Fragmental is available as a Windows VST but you can also download the source code.

Download: ndc Plugs

La Voz Cantante By MV’s Plugins

La Voz Cantante By MV’s Plugins

Here’s a vocoder that looks like it was probably designed in the early- to mid-2000s. Again, it might not win any design contests.

La Voz Cantante is an FFT based 1,024-channel vocoder.

It comes with stereo inputs for carrier and modulator, optional MIDI input to drive internal synth as carrier, polyphony with unlimited voices(!), up to three voices per note with adjustable relative detuning and stereo width, octave, semitone and fine-tuning controls, natural sounding sibilant processing, built-in soft knee limiter with color-coded LED indicator, built-in stereo reverb, master volume control with output clipping indicator, and LED indicators for input and outputs (to check signal routing).

La Voz Cantante can help you achieve capable robotic effects, classic vocoder sounds, as well as layered synthesizer style sounds. The demos, which you can find on the website, sound quite amazing. La Voz Cantante may not be a versatile vocoder, but what it does, it does superbly!

Download: MV’s Plugins

Stempel Spectral Vocoder

Stempel Spectral Vocoder

Most vocoders use band pass filter and signal followers in the frequency domain. Stempel Spectral Vocoder instead utilizes the time domain. This allows you to apply a saturator using the “variable parabolic” shape, and a standard chorus with a good quality delay object.


Ranon By Trubia Labs

Ranon By Trubia Labs

Ranon is a simple eight-band vocoder.

That said, it does offer quite a bit of control over the effect, and comes with sine, saw, ramp, triangle, pulse, white noise, and pink noise filter options.

You can get Ranon on PLUGINS 4 FREE as a 32-bit Windows VST.

Download: PLUGINS 4 FREE

Gangnam Vocoder By SyncerSoft

Gangnam Vocoder By SyncerSoft

We cleared away the cobwebs and dusted off the digital shelves of the internet to uncover this vocoder, and we think it was well worth the effort.

And even though it might be old school, you’ll find that it has a nicely designed graphical user interface. Someone put a lot of love and care into this project.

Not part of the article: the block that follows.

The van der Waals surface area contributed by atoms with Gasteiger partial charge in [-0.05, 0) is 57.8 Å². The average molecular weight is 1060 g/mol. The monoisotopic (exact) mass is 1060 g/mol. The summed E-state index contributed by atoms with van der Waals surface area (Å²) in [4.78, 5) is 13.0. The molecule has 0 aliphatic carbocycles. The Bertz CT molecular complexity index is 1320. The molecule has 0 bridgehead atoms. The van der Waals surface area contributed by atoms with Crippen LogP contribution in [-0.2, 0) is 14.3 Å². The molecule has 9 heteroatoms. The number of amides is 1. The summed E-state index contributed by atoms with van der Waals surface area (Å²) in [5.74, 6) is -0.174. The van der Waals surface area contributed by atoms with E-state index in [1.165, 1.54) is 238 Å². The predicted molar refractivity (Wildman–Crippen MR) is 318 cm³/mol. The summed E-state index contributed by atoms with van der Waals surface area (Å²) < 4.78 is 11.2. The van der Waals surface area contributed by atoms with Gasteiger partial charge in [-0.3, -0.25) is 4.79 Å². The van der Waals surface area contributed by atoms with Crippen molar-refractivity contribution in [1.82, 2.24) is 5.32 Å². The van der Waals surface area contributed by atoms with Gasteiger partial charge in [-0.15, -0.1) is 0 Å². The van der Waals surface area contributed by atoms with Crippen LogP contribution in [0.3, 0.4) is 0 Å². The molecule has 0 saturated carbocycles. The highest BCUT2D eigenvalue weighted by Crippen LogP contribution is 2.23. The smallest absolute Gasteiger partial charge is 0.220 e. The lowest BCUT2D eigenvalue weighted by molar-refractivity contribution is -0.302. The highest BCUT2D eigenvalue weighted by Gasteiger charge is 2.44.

The Gangnam Vocoder by SyncerSoft is a vintage style 10-band vocoder with extended modulation capabilities.

It comes with four analog style filters for synthetic voice sounds. The detune module lets you create some oddball sounds as well.

The plugin is comprised of four sections – vocoder, filter, LFO, and full MIDI learn.

Check out the video and you will see for yourself. You can get a lot of weird sounds using the onboard options.

Gangnam Vocoder is available as a 32-bit Windows VST only.

Download: PLUGINS 4 FREE

Vocotron By novaflash

Vocotron By novaflash

While we were busy combing through the internet archives, we also came across a couple of novaflash vocoder effects that were relatively well received by the producer community.

The first is Vocotron, which is a simple vocoder/voice processor. It comes with controls for input (gain), split (bands), range (low, high), tweak (tail, shift, hrmncs), bender (source, attack, decay, amount), and output (width, effect, vol).

Although I don’t find the onboard sounds to be super high quality, it’s worth a look if only because of the many odd sounds you can create with it.

Vocotron is a 32-bit Windows VST.

Download: PLUGINS 4 FREE

Erzatz By novaflash

Erzatz By novaflash